Walking
the aisles of Barnes & Noble bookstore with my girlfriend, I turned
the corner into the Inspirational aisle, looking to see what they
happened to have in Frederich Buechner.


Instead I happened upon a classic, one that both she and I love to discuss.


“Hey babe, should we get this and a study guide to go with it?” I asked, holding up Joshua Harris’ bestseller I Kissed Dating Goodbye


.


Her
reaction was what I was going for. A slight gagging noise, roll of the
eyes and misplaced kick communicated more than any words could have.
Now please understand me, I am


not


opposed
to Harris. In fact, I have grown in respect for him in the last two
years after reading more of his sermons. What I am against is how
people turned his book (and many others since) into gospel truth


on how to conduct relationships


.


C


oincidentally, Harris


isn’t happy about that either, stating “


I’ve never claimed that the ideas I share in


[my book]

are for everyone, nor that my book is or should be the final word on
Christian relationships. The book is simply me at 21 years old sharing
my personal journey of learning to honor God with romance and
relationships




I also add that, while I stand by what I wrote, I don’t always like the way other


people represent or champion t


he concepts I’ve written about.”

If only Harris’ book stood alone. It doesn’t. And Christians aren’t the only ones who publish horrible dating advice books. Why is there a market for these things anyhow? Some classic titles include The Art of the First Date, The Automatic 2nd Date (sadly, no book to tell me what to do on the third date), Dateworthy (as if there are things you can do that make you deserve that first date), Chocolate Kisses for Couples,and of course The Complete Idiots Guide to Dating.

What did people do back in the day, when our parents were kids falling in love? My parents just celebrated their 37th anniversary and though they would be the first to say they have experienced rough patches, they managed to date and get married without reading a 240-page book on how to get a second date. If you have to read that much just for a second date, where do you go when the relationship actually starts to get complicated?

When
people inscribe their relationship rules in concrete, subscribing to
[insert Christian author]’s rules to finding a spouse, 99 percent of the time they screw up somewhere. I am not saying they will sin, I am saying they will make a mistake in the relationship. (I
only leave that one percent because he/she is probably out there with a
book that only has bible verses in it, with no commentary. And who am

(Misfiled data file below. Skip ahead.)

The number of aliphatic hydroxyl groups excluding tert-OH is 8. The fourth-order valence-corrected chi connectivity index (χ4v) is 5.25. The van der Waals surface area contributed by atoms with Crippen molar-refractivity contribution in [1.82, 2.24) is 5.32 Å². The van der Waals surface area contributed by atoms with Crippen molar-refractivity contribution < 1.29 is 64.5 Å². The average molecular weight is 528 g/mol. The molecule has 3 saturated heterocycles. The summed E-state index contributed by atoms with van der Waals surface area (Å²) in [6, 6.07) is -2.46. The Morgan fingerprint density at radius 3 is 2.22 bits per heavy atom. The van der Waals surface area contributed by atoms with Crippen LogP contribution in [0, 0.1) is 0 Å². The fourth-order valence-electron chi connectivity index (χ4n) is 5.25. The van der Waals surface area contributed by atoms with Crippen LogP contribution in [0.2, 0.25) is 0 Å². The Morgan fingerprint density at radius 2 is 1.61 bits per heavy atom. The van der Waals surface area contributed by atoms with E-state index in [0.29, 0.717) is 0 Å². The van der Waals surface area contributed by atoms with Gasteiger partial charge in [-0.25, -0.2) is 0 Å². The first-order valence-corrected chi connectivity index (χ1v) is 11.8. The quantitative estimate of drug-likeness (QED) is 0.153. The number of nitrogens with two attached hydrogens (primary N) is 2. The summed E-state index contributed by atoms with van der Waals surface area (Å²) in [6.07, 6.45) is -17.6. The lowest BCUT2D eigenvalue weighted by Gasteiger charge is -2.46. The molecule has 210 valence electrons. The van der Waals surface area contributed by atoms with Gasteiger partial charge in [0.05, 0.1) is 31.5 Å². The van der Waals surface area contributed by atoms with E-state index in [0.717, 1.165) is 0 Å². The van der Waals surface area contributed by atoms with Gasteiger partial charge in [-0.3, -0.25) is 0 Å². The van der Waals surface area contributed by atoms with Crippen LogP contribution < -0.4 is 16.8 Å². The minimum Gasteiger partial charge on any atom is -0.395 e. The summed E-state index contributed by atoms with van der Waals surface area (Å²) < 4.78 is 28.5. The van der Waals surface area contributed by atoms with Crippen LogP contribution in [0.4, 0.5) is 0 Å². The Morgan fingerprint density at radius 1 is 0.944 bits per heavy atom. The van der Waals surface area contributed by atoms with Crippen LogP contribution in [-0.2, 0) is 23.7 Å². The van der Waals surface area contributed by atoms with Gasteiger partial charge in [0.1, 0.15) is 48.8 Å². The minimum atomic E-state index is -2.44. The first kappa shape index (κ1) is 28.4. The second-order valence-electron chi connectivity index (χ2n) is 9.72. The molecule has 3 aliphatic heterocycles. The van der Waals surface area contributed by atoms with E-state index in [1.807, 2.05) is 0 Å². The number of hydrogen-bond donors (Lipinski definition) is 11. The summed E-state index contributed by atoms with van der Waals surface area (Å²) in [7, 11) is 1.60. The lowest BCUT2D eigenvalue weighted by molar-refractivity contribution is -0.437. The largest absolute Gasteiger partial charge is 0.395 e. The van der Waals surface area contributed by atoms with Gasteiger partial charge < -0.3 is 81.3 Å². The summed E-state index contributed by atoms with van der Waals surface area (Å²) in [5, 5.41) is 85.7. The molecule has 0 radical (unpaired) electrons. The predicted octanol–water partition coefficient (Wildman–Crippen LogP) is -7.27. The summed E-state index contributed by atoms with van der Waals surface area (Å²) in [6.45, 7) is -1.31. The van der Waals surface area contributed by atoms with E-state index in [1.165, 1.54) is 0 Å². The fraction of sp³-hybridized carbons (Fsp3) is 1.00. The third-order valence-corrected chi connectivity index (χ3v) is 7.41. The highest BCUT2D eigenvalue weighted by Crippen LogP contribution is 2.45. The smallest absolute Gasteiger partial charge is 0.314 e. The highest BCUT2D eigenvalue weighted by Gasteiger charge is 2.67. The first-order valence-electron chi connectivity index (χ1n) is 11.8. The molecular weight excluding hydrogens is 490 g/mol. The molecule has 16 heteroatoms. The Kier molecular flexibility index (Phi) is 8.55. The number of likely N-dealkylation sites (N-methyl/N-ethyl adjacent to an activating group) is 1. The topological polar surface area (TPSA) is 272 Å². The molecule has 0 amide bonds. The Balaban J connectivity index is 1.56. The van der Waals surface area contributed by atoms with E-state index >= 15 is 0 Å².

I to disagree with that?)

This brings us to the crux of the issue. What does Scripture say about relationships, specifically romantic ones? What guidelines are given for the “before marriage” aspect? Surprisingly, given the number of experts who have such strong opinions, there is not much.

There is no talk about “the One” and searching for him/her. No complex guidelines about how to navigate the very modern thing called dating/courtship. It does say no sex before marriage (1 Cor. 7) and no lust (Matt. 5:28) but there is not much more even in that area. There is no verse that reads, “Young men, you must define the relationship after three evenings out, perhaps four if the first date is at a coffee shop.”

What
affect do these paint-by-numbers books have on relationships? For me,
it meant a lot of voices all clamoring for attention in an already
noisy world, rarely providing a clear path. I saw people in the
Christian movement I was involved in during college swing between the
extremes of “date as many as you can” to “you better be ready to
propose on the first date.” And it wasn’t until post-college life that
I stumbled my way into a dating relationship, relying more on grace
than on my smooth pick up lines.

For pre-married people out there today, the voices
have only gotten more numerous, more diverse, and not necessarily more
helpful. For every quality book, there are hundreds (literally, go
check out your local bookstore to see if I exaggerate) that are at best
a waste of money, at worst will make you want to stand in traffic
because the quality is so bad.

I
know I am over-exaggerating, that there are principles we can glean,
wisdom to be learned from the world, books and those with experience.
But to borrow an idea from German theologian Dietrich Bonhoeffer, the
responsibility for navigating a relationship falls upon the shoulders
of those in the relationship. Not on some self-help book that will
answer all the questions or show a 12-step path to success.

Instead, like much of the Christian walk, we are given rough guidelines with certain specifics and the overarching call to follow Christ above everyone and everything else. The result will probably be a journey that is painfully beautiful, filled with failure, awkwardness—and grace and redemption.